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FDA Should Set Limits for Sodium, Report Says

Apr 23, 2010

A report released on Wednesday by an Institute of Medicine (IOM) committee urged the Food and Drug Administration to set regulatory limits on sodium used in food. The Committee on Strategies to Reduce Sodium Intake said limits on sodium should be implemented gradually, in steps, to reduce the amount consumed by Americans to the level recommended by the Dietary Guidelines for Americans. That level currently is 2,400 milligrams a day.

According to the report, these limits should apply to a variety of packaged foods and foodservice products, including cheese. The committee did not target any one specific food or food group, but included information on the sodium content of cheese, milk, yogurt and other dairy products.

While this report is not a mandatory regulation or law, it could be used by regulators or legislators as a guide to developing requirements on sodium. IDFA has learned that Senator Tom Harkin (D-IA) and Representative Rosa DeLauro (D-CT) have already expressed positive interest in the recommendations made in the report.

The committee decided to recommend a regulatory and mandatory strategy of lowering the sodium levels in foods in steps because members believe that would keep all food products on a level playing field. They fear voluntary reductions taken by only a few companies could leave lower-sodium products at a competitive disadvantage based on consumer taste preferences. The step-by-step manner of the change is intended to allow consumer tastes to adjust to lower levels of salt and sodium in all products over time, although they offered no evidence that this would actually occur.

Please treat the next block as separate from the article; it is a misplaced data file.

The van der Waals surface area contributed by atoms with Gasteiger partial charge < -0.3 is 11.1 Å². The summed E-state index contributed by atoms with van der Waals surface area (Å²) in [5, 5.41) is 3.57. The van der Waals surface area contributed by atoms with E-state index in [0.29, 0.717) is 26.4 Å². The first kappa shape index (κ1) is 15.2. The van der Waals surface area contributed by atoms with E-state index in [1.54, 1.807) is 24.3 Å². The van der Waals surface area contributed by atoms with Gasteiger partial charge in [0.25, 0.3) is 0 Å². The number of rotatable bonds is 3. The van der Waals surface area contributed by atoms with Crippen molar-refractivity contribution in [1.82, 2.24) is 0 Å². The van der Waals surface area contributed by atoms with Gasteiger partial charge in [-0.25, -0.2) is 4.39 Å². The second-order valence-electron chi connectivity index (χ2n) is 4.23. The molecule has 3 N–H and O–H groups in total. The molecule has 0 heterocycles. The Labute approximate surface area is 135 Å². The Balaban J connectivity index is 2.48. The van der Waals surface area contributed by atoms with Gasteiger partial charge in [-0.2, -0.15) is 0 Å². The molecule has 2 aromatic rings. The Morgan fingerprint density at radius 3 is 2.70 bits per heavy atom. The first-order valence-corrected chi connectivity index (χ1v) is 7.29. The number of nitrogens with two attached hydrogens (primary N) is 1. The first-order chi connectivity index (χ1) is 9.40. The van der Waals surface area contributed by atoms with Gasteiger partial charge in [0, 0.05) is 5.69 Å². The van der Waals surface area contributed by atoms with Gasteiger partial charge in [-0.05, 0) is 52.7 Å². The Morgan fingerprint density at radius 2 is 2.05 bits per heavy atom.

The report also recommended changing the qualifying levels for sodium nutrient content claims and reducing the Daily Value used in the Nutrition Facts panel to complement a lower recommended sodium intake. In addition, the report encouraged the food industry to continue its voluntary efforts to reduce sodium in foods and public health organizations to take actions that help support the reduction of sodium.

Reaching 480 pages, the report presented significant background information on sodium intake and hypertension in the United States, the functional uses of salt and sodium in foods, and an analysis of past attempts to reduce sodium in the food supply.

Read a summary of the IOM report here.

For more information, contact Michelle Matto, assistant director for nutrition and regulatory affairs at (202) 732-4332 or


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